On December 28, 1943, seventeen B-24's from the 376thH.B.G. headed for the railroad yards in Vicenza, Italy. About ten minutes from the target, we were attacked by forty to fifty German fighters. They came at us three and four abreast, firing rockets at 1,000 yards, and then coming in for the kill with 20mm cannons. Our 512th Sqd. trailed the rest of the formation, so we were hit first. Our plane lost two engines, all communications and most of the flight controls. Jim Collison, our pilot, put the plane on autopilot preparing to jump. Whitey Whitesides climbed out of the top turret, opened the bomb bay doors, and said, "You go first." I jumped out and didn't see another American for seven weeks. We lost all six of our 512th Sqd. planes within minutes and a total of ten B-24's that day.
I landed in an olive grove with twenty to thirty people watching. A young lad on a bicyc1e took me to his home for the night. The next day, we walked up into the hills to stay with his relatives and try to escape the Germans. Four days later, my right leg became infected from a piece of shrapnel. The boy took me to an English-speaking doctor, who wouldn't treat me because he was afraid the Germans were watching his house. The lad then took me to the home of a registered nurse and left me there for treatment. Two weeks later, my leg was healed enough to travel. I didn't see the boy again but the nurse informed me that he had threatened to report me to the Germans for ransom. The nurse and I made plans for an early departure for Yugoslavia. I gave her all the money I had in the escape kit, plus about $75 of my own money to buy c1othes and train tickets.
On January 20, 1944, we left the nurse' s home at dusk and boarded a train to begin our trip to Fume on the Yugoslavian border. The nurse and I never identified with each other on the whole trip, She would buy tickets and leave one on a ledge or in a crevice for me to pick up. We had many delays because of the English night bombings. We changed trains often, and saw so many German soldiers; we thought we were on troop trains. German officers accompanied the conductors taking tickets and spot checking ID's.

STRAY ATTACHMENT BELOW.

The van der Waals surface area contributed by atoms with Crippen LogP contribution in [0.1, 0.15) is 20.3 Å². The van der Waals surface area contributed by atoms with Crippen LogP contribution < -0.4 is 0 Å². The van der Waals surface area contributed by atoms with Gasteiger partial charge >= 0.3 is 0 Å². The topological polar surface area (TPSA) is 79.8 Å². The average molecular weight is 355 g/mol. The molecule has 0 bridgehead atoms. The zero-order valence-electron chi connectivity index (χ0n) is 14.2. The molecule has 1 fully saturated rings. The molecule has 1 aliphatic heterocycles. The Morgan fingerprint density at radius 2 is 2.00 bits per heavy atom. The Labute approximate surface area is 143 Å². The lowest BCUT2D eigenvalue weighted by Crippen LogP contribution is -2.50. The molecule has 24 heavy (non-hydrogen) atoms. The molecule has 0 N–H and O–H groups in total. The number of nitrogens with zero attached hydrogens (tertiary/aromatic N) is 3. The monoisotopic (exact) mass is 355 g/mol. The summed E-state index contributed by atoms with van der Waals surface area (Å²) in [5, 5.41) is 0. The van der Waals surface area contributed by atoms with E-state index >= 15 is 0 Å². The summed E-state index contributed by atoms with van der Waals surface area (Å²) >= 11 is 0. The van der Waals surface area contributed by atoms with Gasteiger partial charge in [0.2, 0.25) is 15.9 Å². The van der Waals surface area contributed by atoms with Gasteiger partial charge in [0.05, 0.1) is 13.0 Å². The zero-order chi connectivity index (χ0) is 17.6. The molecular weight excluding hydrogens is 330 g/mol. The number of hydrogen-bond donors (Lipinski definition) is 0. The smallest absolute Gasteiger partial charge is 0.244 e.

After traveling all night and morning of the next day, we arrived in Fume at 11:30 a.m. Upon entering the station, we saw five guards checking ID's and asking questions. When I saw this, I made my way back to the station platform looking for another way out. The whole area was surrounded by guards with automatic weapons. I waited until the crowd c1eared the station and then went back in, ready to give myself up. The nurse had all five guards in one comer talking excitedly and diverting their attention from me. I slipped out the door into the city and later she joined me. We had lunch and said our farewells. She spoke no English and I spoke no Italian. My guide was intelligent, dedicated and fearless in facing our common enemy. I thank God for sending her into my life to make my escape possible.
I crossed the border into Yugoslavia and the guard didn't even stop me. I traveled south on the main highway that follows the Adriatic coast until almost dusk. I headed for a small village in the hills to try to make contact with the Partisan army. I met an old man with a long white beard on my way to the village and told him who I was and what I wanted. He didn't say a word, but motioned me to follow him. He took me to a home where they gave me food and put me to bed. About three hours later, I was awakened with a gun pointed at me with ten people looking on. The man with the gun was a high-ranking officer in the Partisan Underground army and he could speak perfect English. He quizzed me for thirty minutes about my escape from northern Italy and also asked many questions about America. I don't think he fully accepted my story, I can hardly believe it myself. Only God knows why I was able to escape when the rest of my crew was either killed or captured.
The next day, he assigned a guide to take me to the Northern Partisan Army HQ. Here I was housed with a British (82) group that had radio contact with the Allied army HQ in Italy. The Partisans asked them to verify my identity. I stayed with the British for three weeks waiting for an American colonel, commander of a P-38 fighter group. He and a German had shot each other down head-on. After the colonel arrived, we joined a small group of Partisans heading south for Tito's HQ where we could catch a plane back to Italy.
We were on the road for about ten days when my feet developed infected blisters caused by an ill-fitting pair of British army shoes. I was sent to a Partisan army hospital, which was a farm house. Two weeks later, I was able to travel again. We left after dark and headed for the Adriatic coast where I was taken by a small boat to an island occupied by the U.S. Army Rangers. They gave me food, a bath with soap and hot water and a good night' s sleep on an army cot. The next day I was taken by Navy LST back to Italy and spent the next ten days in an army hospital for observation and a cure for scabies and lice.
I rejoined the 376th B.G near Bari, Italy, after more than three months in enemy territory. After being interrogated by S2 about my entire escape experience, I was told that I would be going home as soon as orders and transportation could be arranged. This was great news because I'm not sure I had much fight left in me. I lost about thirty-five pounds on this little trip; however, my crew members in German prisons lost a great deal more.
On that one day in 1943, ninety-nine men in ten planes were either killed or taken prisoner. One escaped. This is my story!